Help us get to over 4,000 biographies in 2018.

If you know of a past magician not listed in MagicPedia, start a New Biography for them or Email us your suggestion.


From Magicpedia, the free online encyclopedia for magicians by magicians.
(Redirected from Reverse Card Routine)
Jump to: navigation, search

Triumph has become the name for an effect wherein a deck of cards is mixed face-up and face-down, and are then magically righted, with the exception of a selected card. The name comes from Dai Vernon's "Triumph," published in Stars of Magic in 1946. Also see Triumph Shuffle.


The effect itself was not new in 1946 when Vernon published "Triumph," although his method for accomplishing it certainly was. The first trick where cards mixed face-up and face-down are magically righted was Theodore DeLand's marketed item called "Inverto" (August 1914). It involved the performer dealing the pack onto the table in a pile, flipping every other card face-up, before showing that the cards were all facing the same direction. It was accomplished with a mechanical deck, with every other card being double-backed. The trick was a favorite of Nate Leipzig, who called his version "Reverso." It was eventually published in Dai Vernon's Tribute to Nate Leipzig. And when Jacob Daley's Notebooks was finally published in 1971, entry 21, "Vernon's Magic Mix," described Vernon's own handling of the DeLand principle, probably dating from the thirties.

A few years after DeLand's "Inverto," in 1919, Charles T. Jordan marketed his version of the trick, "Ultimo," which used the same principle, but had an improved mechanical deck design. Around the same time, Jordan was also selling an instruction sheet for his "Reversed Cards," which was a method to accomplish the feat with a regular deck of cards. Jordan's "Reversed Cards" was reprinted in Encyclopedia of Card Tricks (1937, p. 355) and in Charles Jordan's Best Card Tricks, compiled by Karl Fulves (1992, p. 66).

The first published trick to incorporate a selected card to the face-up/face-down mix was "The S. L. Reversed Card," by Sid Lorraine. It appeared in 1937 in John Braun and Stewart Judah's Subtle Problems You Will Do. Lorraine used his Slop Shuffle to accomplish the effect. Interestingly, when The Lost Notebooks of John Northern Hilliard was published in 2001, it detailed a trick by Stewart Judah in which he had added a selected card to what was essentially DeLand's "Inverto." Although it wasn't published until the notebooks were discovered, the idea dates to the mid-thirties.

Another mechanical version, inspired by Vernon's "Triumph," was marketed by U.F. Grant in 1948 and called "Cheek to Cheek."


  • STUDEBAKER, Peter - I.R.D., a version of Triumph in which the deck is referred to as a computer and the rubber band removed from around it called an Information Retrieval Device. A card is chosen and returned to the pack, whereupon said pack is "randomized," first by overhand shuffling, then by riffle shuffling half the deck face up into the other, face-down half. The I.R.D. (rubber band) is wrapped around the pack, and after a few seconds, it pops off the deck holding only one card - the selection. Moreover, on its way through, it apparently righted the rest of the deck, as all the cards are now facing the same way. First introduced on the lecture VHS Classic Studebaker (2000) and DVD 2006.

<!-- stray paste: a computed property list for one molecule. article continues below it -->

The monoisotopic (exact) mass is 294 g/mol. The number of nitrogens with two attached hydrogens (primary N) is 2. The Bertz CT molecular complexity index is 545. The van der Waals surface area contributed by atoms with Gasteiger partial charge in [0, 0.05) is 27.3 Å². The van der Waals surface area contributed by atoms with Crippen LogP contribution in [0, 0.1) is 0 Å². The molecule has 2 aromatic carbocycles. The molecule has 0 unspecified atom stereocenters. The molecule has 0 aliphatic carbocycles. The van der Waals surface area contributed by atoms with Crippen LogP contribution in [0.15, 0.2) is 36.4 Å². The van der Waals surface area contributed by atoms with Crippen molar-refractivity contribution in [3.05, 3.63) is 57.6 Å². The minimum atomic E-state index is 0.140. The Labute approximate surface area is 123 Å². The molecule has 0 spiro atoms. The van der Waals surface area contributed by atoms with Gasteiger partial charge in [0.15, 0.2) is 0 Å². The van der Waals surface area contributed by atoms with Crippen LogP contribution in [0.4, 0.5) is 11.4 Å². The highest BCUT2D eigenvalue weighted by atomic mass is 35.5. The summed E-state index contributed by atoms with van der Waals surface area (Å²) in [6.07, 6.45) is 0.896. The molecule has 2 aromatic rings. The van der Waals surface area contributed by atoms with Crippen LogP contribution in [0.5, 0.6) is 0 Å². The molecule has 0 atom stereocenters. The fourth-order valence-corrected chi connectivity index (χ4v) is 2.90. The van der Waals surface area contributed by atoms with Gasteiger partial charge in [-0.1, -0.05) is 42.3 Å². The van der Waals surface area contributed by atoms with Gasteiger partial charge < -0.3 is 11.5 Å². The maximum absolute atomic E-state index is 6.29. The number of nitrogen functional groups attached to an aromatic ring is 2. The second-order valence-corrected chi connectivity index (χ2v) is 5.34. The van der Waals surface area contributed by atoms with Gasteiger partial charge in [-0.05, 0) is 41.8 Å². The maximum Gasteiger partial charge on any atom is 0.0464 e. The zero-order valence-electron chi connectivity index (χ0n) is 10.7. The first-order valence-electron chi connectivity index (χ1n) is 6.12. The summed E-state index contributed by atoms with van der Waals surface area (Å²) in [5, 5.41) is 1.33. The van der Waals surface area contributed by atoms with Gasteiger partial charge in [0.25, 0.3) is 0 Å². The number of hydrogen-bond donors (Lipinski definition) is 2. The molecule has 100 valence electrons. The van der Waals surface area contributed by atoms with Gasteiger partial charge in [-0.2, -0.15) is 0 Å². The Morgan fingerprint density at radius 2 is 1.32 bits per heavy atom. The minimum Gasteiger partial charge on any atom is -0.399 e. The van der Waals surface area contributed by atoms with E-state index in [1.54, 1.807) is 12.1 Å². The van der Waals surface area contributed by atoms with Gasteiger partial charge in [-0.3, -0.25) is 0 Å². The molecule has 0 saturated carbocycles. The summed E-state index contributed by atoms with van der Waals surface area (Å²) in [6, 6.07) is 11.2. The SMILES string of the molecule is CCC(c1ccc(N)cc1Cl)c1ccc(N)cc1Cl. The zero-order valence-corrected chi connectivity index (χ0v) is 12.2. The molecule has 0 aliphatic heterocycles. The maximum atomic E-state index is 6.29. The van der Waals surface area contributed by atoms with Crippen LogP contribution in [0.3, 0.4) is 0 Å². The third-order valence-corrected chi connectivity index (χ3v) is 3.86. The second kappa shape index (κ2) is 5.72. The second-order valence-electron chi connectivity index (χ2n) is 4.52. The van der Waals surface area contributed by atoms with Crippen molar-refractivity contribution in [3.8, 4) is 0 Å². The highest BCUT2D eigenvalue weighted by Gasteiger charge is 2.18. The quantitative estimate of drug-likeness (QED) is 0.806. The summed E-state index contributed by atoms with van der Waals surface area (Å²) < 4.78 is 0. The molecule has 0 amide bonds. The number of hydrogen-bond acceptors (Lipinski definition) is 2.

• SANKEY, Jay - Back in Time, first published in Sankey Unleashed (Racherbaumer, 2004). An in-the-hands version of Triumph that employs Sid Lorraine's Slop Shuffle. As a spectator draws one freely-chosen card from a deck that's spread between the magician's hands, the magician "freezes" him and tells him to "remember this image." The card is noted, then returned to the pack, whereupon the magician gives the deck what he calls an "upside-down-all-around poker shuffle," turning some cards face up and leaving some face down. He then removes one card from the pack and asks the spectator if it's the chosen card. It isn't, so the magician hands the card to the spectator and has him wave it over the pack like a wand, then declares, "We just traveled back in time." This claim is supported when he spreads through all the cards to show that they are now facing the same way. He also asks the spectator to turn over his card, showing it to be the selection.
  • ACER, David & SANDERS, Richard - Time Boards, published in Random Acts of Magic (Acer, 2004). The magician explains that he doesn't wear a watch because his deck tells time. He turns half the deck face up and shuffles it into the face-down half, cuts variously to show that the face-up cards are randomly mixed with the face-down cards, then "winds" the deck, somehow creating a sound like a watch-winder. He then spreads the pack on the table, showing that all the cards are now face down except for three face-up cards near the middle - e.g., a 5, a 2 and a 7. Any spectator is directed to look at his or her watch and state the time, which turns out to be 5:27.
  • PEARLMAN, Oz - Emerge Triumphant, published in Triumph DVD (2008). A triumph in which the spectator's card appears in a deck that is in numerical order and grouped by suit (e.g. the selected Ace of Spades is between the King of Hearts and the Two of Spades).
  • DUGGAL, Shiv - Reorient Express, a precursor to Paul Harris' "Unshuffling Rebecca" wherein the face-up half visibly rights itself as it's pushed through the face-down half. Created in 1978 but first published in Genii 2009 July.
  • WILSON, TYLER - B52 Shooter, published in Dominatricks (2006). Chosen card is lost in the deck, half the deck is shuffled face up into half the deck face down, then, while executing a one-handed shuffle over the table, all the face-up cards shoot out, ostensibly "except for one." Magician spreads face-down half remaining in his hand, showing one card face-up in the middle - the selection.
  • Michael Muldoon - Modern Triumph mechanical deck (2013)